From this such perspective (our lack of sufficient volunteer personnel today — and potentially going forward — this is/will be due, in no small part, to our both at home and abroad enemies’ efforts to limit, contain and roll back the power, influence, control and capabilities of the U.S./the West), what is Futures Command working on; this, as to an enduring “fix” for this such — “people” — problem?

    1. Note that, from the perspective that I provide above (lack of sufficient volunteer personnel today and going forward; this, due in no small part to our both at home and abroad enemies’ efforts to limit, contain and roll back the power, influence, control and capabilities of the U.S./the West);

      Note that, from that such perspective, if you do not first solve this such “people” problem, then:

      a. Your efforts — and your successes — made in areas such as Long-Range Precision Fires, Next-Generation Combat Vehicles, Future Vertical Lift, the Network to include Precision Navigation and Timing, Air-and-Missile Defense, Soldier Lethality, etc., these:

      b. Would seem to have been wasted/would seem to little and/or no use or utility — as you would no longer have the people needed to “man” these such capabilities.

      (Or are Future Command’s efforts re: long-range precisions, next-generation combat vehicles, etc., [a] designed specifically with this such lack of personnel in mind and/or [b] specifically as a means/a method of accommodating same?)

    2. Question — related to my thoughts above:

      Future Command’s efforts regarding such things as Long-Range Precision Fires, Next-Generation Combat Vehicles, Future Vertical Lift, the Network to include Precision Navigation and Timing, Air-and-Missile Defense, Soldier Lethality, etc.; these seem to have been undertaken with the understanding that the U.S. wished to retain its powerful position in world affairs — today and going forward.

      But if significant numbers of Americans (like significant numbers of our foreign opponents) wish to see the U.S — today and going forward — WITHDRAWING significantly from world affairs, then are Future Command’s such efforts now to be seen as being outdated/as being based on what might be seen as a contested and/or obsolete premise?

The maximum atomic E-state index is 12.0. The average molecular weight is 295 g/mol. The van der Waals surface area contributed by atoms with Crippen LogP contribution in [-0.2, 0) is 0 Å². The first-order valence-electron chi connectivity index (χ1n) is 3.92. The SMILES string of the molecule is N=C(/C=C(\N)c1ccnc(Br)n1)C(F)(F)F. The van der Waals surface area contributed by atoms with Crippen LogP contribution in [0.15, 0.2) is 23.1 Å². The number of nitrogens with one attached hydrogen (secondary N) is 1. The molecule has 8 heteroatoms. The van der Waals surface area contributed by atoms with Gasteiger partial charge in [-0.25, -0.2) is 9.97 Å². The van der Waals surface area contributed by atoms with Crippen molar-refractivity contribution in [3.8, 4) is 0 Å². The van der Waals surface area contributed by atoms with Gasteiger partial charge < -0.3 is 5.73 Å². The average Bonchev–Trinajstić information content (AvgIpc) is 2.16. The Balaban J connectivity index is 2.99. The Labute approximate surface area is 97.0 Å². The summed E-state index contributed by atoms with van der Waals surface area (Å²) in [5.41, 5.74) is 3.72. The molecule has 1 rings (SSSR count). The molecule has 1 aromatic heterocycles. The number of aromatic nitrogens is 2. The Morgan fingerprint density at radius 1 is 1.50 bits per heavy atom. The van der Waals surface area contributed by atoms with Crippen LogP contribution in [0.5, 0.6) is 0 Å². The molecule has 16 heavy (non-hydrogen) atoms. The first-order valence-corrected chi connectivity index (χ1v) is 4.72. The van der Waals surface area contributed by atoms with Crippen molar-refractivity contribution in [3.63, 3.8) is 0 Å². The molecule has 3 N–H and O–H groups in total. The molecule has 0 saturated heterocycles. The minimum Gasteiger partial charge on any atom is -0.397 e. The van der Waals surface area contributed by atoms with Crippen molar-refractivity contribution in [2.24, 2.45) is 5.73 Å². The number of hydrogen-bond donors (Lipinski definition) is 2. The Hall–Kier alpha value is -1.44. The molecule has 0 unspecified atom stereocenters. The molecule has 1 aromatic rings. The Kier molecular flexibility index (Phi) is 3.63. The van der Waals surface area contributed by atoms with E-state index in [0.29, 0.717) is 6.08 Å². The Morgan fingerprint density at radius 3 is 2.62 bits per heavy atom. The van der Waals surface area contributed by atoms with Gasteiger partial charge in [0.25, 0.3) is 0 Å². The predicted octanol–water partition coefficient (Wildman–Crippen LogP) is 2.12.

“The GOP is becoming an isolationist party. It is no longer the party that embraces the bold foreign policy of Ronald Reagan or the Bushes. By more than two to one, Republicans endorse the view that ‘We should pay less attention to problems overseas and concentrate on problems here at home.’ Only 30 percent of Republicans believe ‘It is best for the future of our country to be active in world affairs.’ ” (See “The Hill” article “Republicans are the new isolationists; will US retreat from world stage?,” by Bill Schneider.)

      1. Re: my comments above, our new “Joint Concept for Competing;” this document seems to have been developed — at least in part it would seem — to address matters like those those I describe above; wherein, our opponents are able to “win without fighting.”

        Question — Based on this such observation:

        Given that the new “Joint Concept for Competing” suggests that challenges of this type are likely to be the manner in which our opponents “win” — now and in the future — then has not Futures Command — and industry and academia in support of same — been challenged, tasked, manned, equipped, etc., to work on these — arguably our most compelling problems?

        (And if not, why not?)

  2. very disappointing podcast. Another Army General who understands training and not education. Not a particularly strategic or future-oriented leader.

  3. Bob, Lou, Ross – thanks for taking this on! Learning a lot from all three of you. Appreciate you doing this – Mike Marra